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Dancing at Your Wedding

I wish I hadn’t danced like that, un-

dignified, wild, but consider your groom’s

family, full press of uncles, aunts, parents,

generations of sticking together, then your own

scattered mess of faithlessness, and there

you are, father on one arm, me on your other,

two captive animals lured to the same pen.

There I am on the old VCR tape,

flouncing, you could say that,

into the reception with my new man,

your ex-stepfather crazily lurking

in the background. I’m wearing the filmy,

matronly mother-of-the bride-thing, grief

and joy thrashing in me like sumo wrestlers.

There we are, all layers of time

licensed to be here, and I am the smoke

of the speed of the rewind, in my smoky

blue dress among the calla lilies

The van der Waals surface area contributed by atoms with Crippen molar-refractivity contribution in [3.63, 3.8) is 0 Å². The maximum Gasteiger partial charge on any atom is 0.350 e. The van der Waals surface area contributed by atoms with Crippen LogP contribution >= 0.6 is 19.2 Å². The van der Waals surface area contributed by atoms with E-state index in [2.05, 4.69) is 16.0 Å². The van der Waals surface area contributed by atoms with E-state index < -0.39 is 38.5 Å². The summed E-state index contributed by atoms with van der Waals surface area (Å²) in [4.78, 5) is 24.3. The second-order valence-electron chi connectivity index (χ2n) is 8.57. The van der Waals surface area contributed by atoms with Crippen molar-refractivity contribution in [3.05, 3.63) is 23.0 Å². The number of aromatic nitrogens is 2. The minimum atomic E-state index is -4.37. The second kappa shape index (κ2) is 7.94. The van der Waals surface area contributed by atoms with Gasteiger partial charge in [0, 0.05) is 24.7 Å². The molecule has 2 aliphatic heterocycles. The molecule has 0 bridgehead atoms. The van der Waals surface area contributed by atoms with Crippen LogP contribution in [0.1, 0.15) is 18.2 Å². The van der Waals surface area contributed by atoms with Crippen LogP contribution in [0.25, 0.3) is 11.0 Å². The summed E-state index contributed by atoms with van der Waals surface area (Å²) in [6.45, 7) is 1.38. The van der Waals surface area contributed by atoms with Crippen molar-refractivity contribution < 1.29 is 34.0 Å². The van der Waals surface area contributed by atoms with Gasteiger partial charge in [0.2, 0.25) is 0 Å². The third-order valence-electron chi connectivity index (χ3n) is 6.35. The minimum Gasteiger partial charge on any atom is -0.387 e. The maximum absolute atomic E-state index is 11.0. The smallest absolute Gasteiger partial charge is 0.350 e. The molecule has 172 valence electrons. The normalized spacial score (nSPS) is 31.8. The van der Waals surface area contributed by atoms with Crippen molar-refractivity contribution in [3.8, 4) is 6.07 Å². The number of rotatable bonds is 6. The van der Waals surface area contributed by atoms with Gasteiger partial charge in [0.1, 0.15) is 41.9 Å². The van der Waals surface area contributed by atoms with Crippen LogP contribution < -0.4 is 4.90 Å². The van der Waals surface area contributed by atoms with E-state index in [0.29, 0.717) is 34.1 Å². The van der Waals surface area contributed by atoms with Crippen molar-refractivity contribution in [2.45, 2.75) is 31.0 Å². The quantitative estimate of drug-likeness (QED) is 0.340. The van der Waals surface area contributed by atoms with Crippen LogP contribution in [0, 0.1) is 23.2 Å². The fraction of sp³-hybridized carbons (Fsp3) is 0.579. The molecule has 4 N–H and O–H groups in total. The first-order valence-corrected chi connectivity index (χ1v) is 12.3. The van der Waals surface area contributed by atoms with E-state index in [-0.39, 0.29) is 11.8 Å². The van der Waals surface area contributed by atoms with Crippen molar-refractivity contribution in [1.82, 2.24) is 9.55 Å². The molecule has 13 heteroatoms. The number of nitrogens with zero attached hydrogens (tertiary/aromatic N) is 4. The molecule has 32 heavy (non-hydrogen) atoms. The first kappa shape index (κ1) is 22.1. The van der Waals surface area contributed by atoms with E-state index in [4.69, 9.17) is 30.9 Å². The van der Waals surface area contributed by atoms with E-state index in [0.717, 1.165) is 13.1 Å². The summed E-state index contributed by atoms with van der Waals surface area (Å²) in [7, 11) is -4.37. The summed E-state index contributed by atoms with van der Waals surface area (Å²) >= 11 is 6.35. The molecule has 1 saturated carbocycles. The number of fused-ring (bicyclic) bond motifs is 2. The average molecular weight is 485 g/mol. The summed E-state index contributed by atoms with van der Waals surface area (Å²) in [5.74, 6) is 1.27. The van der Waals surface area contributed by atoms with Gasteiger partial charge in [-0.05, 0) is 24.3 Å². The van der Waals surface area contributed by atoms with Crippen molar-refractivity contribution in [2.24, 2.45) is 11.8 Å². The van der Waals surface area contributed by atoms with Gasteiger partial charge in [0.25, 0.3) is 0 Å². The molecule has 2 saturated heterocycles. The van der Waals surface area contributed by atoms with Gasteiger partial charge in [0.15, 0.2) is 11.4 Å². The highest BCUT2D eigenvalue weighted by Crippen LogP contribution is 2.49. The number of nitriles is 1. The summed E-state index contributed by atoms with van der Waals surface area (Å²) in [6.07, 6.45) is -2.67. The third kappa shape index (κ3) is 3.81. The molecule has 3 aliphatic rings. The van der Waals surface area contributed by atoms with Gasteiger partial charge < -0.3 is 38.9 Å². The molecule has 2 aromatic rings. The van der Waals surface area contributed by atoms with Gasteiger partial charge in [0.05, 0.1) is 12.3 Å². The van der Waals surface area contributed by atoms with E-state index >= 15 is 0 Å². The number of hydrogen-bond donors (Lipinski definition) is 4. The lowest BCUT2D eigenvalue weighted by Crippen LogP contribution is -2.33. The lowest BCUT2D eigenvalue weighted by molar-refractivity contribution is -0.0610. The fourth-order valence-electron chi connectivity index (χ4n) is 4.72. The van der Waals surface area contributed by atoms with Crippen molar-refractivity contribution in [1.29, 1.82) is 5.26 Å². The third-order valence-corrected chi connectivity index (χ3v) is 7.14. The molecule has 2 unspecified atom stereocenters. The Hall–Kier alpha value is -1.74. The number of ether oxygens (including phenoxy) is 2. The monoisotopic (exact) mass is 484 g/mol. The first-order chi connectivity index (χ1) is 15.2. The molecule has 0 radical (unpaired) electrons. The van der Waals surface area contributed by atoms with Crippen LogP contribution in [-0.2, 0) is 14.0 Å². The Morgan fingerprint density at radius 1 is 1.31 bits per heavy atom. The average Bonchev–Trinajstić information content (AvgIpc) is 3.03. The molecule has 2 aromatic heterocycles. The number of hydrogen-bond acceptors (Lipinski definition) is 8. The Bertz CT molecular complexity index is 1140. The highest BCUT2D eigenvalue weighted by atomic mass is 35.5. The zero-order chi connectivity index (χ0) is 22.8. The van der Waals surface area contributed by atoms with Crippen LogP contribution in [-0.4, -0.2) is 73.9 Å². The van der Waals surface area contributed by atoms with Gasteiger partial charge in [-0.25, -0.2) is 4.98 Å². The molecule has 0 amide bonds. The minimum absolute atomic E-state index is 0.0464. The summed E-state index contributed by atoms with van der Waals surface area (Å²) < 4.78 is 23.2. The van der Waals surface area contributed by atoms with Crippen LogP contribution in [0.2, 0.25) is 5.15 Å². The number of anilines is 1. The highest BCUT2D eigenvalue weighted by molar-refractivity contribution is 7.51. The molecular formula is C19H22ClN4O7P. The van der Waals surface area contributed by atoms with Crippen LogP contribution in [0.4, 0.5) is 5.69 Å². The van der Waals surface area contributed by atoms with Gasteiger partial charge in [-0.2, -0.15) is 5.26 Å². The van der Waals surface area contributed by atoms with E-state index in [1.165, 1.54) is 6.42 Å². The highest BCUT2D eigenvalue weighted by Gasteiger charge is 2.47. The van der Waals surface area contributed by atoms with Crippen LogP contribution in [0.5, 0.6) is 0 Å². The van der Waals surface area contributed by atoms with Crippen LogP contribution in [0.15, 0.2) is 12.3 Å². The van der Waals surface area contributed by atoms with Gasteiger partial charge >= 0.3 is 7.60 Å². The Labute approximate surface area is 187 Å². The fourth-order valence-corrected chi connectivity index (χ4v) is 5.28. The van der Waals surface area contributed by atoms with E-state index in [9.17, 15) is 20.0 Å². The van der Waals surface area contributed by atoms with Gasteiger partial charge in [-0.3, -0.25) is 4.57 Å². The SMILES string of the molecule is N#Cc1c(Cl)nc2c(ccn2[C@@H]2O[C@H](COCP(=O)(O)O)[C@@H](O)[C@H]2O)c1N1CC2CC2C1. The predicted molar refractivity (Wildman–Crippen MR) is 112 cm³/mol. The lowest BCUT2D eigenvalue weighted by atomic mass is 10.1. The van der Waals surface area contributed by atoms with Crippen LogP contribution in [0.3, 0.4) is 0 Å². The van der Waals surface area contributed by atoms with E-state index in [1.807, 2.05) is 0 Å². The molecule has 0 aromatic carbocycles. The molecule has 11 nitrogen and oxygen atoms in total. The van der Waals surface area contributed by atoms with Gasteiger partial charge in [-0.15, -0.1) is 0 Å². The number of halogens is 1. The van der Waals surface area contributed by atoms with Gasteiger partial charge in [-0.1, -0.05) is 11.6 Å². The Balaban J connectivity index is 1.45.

and candles, and you a grand beaded

snowy island, a bell-voice at the microphone,

thanking us all, in general, and then I’m dancing

and dancing, stricken and turning, turning

my eyes. Imagine if Hades followed Persephone

back into spring and summer, not speaking,

sitting at a side table fingering the stem

of his glass, cupping its bowl, smiling

with his white teeth! Imagine if Rousseau

got up to speak of the goodness of the human heart,

and yours still bloody, the sweet smell

of a gardenia loud as a band

playing just under your chin.

from No Need of SympathyFind it in the library

Copyright © BOA Editions, Ltd 2013
Used with the permission of The Permissions Company, Inc.
on behalf of BOA Editions LTD.

Published in Fleda Brown Poems

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